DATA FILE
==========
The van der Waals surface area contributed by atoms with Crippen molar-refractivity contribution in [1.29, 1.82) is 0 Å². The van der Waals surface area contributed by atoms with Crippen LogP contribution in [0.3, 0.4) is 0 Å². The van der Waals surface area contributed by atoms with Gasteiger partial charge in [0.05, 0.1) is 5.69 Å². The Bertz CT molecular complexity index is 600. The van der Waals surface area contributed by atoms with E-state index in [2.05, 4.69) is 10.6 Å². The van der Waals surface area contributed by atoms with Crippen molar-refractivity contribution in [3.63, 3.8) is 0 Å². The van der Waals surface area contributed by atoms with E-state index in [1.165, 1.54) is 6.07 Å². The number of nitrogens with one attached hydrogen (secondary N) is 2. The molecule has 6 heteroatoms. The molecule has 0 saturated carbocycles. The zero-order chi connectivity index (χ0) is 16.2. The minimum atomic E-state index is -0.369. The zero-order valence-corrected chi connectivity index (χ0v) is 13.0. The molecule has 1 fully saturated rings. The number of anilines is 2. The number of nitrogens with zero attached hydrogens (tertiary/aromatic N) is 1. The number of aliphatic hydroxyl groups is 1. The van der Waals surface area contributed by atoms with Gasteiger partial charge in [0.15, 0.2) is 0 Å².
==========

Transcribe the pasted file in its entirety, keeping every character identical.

The van der Waals surface area contributed by atoms with Crippen molar-refractivity contribution in [1.29, 1.82) is 0 Å². The van der Waals surface area contributed by atoms with Crippen LogP contribution in [0.3, 0.4) is 0 Å². The van der Waals surface area contributed by atoms with Gasteiger partial charge in [0.05, 0.1) is 5.69 Å². The Bertz CT molecular complexity index is 600. The van der Waals surface area contributed by atoms with E-state index in [2.05, 4.69) is 10.6 Å². The van der Waals surface area contributed by atoms with Crippen molar-refractivity contribution in [3.63, 3.8) is 0 Å². The van der Waals surface area contributed by atoms with E-state index in [1.165, 1.54) is 6.07 Å². The number of nitrogens with one attached hydrogen (secondary N) is 2. The molecule has 6 heteroatoms. The molecule has 0 saturated carbocycles. The zero-order chi connectivity index (χ0) is 16.2. The minimum atomic E-state index is -0.369. The zero-order valence-corrected chi connectivity index (χ0v) is 13.0. The molecule has 1 fully saturated rings. The number of anilines is 2. The number of nitrogens with zero attached hydrogens (tertiary/aromatic N) is 1. The number of aliphatic hydroxyl groups is 1. The van der Waals surface area contributed by atoms with Gasteiger partial charge in [0.15, 0.2) is 0 Å².